Times Article on Gen Richards

Arms and the Man
The new head of the British Army takes over at a time when Afghanistan and a tight budget must prompt a radical rethink of Britain’s defence policy

General Sir David Richards takes over as head of the Army at a critical time for British defence policy. The war in Afghanistan is claiming lives at a dangerously accelerating rate. The Government has come under sharp attack for not providing the equipment, the manpower or the commitment needed for victory. Public opinion is increasingly questioning the strategy and even the underlying reasons for British troops being there. And senior military figures, including Sir David’s outspoken predecessor General Sir Richard Dannatt, have felt compelled to voice concerns that Whitehall has not understood the scale of demands now being placed on defence.

Many of these concerns will become explicit during General Richards’s watch. Some time after the next election there will be a much needed strategic defence review. And in the run-up, the Government will publish a Green Paper early next year that is intended to collate all the views and demands on how Britain’s future defence policy should best be formulated and delivered. It must ask questions on what sort of Armed Forces are needed, what their likely use will be and what will be needed to protect this country against threats both clear and unforeseen.

The top priority will clearly be Afghanistan. General Richards is well placed to understand the political and military importance of getting this right. He took command of Nato’s International Security Force (Isaf) in 2006, at a time when it was preparing to expand into southern Afghanistan and begin the new, more dangerous, phase of operations. He recognises, as do Britain’s diplomats, that Afghanistan is a long-term commitment, and one that will probably demand the presence of combat troops for at least five years. That has implications for all three Services, especially if the future mission will need to concentrate more on training and mentoring the Afghan Army rather than combat operations.

With money remaining tight for years to come, the Green Paper will have to be ruthless in setting priorities. Every aspect of spending must come under scrutiny (though that does not include Britain’s nuclear deterrent, which is a separate issue that will not be covered by the strategic review). This will include the two aircraft carriers, earmarked to be built at great cost. If, as seems likely, Britain decides that it must have such a mobile base from which to project force, it must then decide whether both are needed. And neither the Royal Navy nor either of the other two Services must be allowed to try to ringfence their own needs. All three Service chiefs must work together and look at all future capabilities.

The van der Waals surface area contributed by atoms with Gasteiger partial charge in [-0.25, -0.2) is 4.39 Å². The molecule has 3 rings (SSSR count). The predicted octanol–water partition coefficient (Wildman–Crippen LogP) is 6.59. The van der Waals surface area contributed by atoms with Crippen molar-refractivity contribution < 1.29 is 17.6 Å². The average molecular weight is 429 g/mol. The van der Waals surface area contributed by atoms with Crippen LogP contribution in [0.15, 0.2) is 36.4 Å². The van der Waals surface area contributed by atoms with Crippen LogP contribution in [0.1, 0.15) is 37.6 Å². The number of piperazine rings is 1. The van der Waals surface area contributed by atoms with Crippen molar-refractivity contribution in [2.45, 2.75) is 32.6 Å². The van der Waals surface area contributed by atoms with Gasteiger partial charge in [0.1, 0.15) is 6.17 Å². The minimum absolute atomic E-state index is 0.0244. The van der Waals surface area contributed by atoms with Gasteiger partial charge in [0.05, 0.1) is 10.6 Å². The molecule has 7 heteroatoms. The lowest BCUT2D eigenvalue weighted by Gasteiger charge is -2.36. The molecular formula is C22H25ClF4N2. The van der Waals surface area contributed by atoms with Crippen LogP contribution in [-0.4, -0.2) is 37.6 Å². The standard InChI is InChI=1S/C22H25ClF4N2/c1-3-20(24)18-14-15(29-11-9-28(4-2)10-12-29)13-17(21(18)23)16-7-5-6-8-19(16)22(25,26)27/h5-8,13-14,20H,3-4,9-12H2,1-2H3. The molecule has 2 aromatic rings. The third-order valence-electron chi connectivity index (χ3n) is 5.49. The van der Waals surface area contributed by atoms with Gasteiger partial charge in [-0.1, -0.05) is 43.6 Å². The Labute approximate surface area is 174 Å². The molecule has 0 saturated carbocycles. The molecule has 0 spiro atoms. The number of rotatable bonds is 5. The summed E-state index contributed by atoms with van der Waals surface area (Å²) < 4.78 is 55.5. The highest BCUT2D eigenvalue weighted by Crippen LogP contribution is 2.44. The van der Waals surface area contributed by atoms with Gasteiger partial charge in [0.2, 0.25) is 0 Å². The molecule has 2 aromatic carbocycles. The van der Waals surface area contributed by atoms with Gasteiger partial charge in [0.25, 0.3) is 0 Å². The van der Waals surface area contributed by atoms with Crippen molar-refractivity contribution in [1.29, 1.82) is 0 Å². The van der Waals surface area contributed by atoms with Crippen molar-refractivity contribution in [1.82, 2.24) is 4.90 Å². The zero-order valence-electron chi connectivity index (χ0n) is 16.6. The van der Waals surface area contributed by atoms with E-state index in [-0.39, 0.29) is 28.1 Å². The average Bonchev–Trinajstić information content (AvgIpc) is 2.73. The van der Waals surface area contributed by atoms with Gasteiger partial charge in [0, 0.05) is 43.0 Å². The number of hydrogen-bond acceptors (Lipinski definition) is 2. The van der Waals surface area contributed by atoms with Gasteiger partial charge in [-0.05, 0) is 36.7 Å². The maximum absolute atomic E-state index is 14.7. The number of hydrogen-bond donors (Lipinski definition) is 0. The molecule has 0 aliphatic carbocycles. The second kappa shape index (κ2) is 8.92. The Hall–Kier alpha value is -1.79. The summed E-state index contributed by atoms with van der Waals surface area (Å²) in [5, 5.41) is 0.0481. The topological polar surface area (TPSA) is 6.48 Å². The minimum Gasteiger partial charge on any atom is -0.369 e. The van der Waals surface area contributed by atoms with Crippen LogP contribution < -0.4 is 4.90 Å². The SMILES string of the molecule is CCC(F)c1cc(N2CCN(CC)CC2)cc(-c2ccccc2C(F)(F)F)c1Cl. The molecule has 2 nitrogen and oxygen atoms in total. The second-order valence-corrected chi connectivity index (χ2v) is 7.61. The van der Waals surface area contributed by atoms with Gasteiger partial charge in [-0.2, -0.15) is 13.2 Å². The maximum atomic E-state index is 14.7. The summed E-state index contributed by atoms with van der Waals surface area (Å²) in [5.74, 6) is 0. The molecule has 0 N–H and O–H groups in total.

General Richards must also insist that any cuts should not try to do the same with less, as now seems to be the assumption. It is no longer possible, as Iraq and Afghanistan have made painfully clear, for Britain to do the same as America only on a smaller scale. Instead, the Green Paper should focus on those areas where British expertise will still be essential in future joint operations To try to make do with the present arrangements on an ever decreasing budget is a recipe for disaster. In Afghanistan, it would mean failing either to equip the troops for their mission or supporting a mission too small to be effective, thus prolonging its difficulties for years to come. To cut tank numbers from 300 to around 100 might look tempting, but that should not lead to a consequent reduction in troop numbers. General Richards’s absolute priority must be to stop the Army’s strength falling below the present minimum of around 98,000. Downsizing does not work. Change needs vision, strategic thinking and a readiness to reassess the role of force in protecting Britain’s global interests. Those are the qualities that the Army and the nation are looking to find in the new Chief of the General Staff.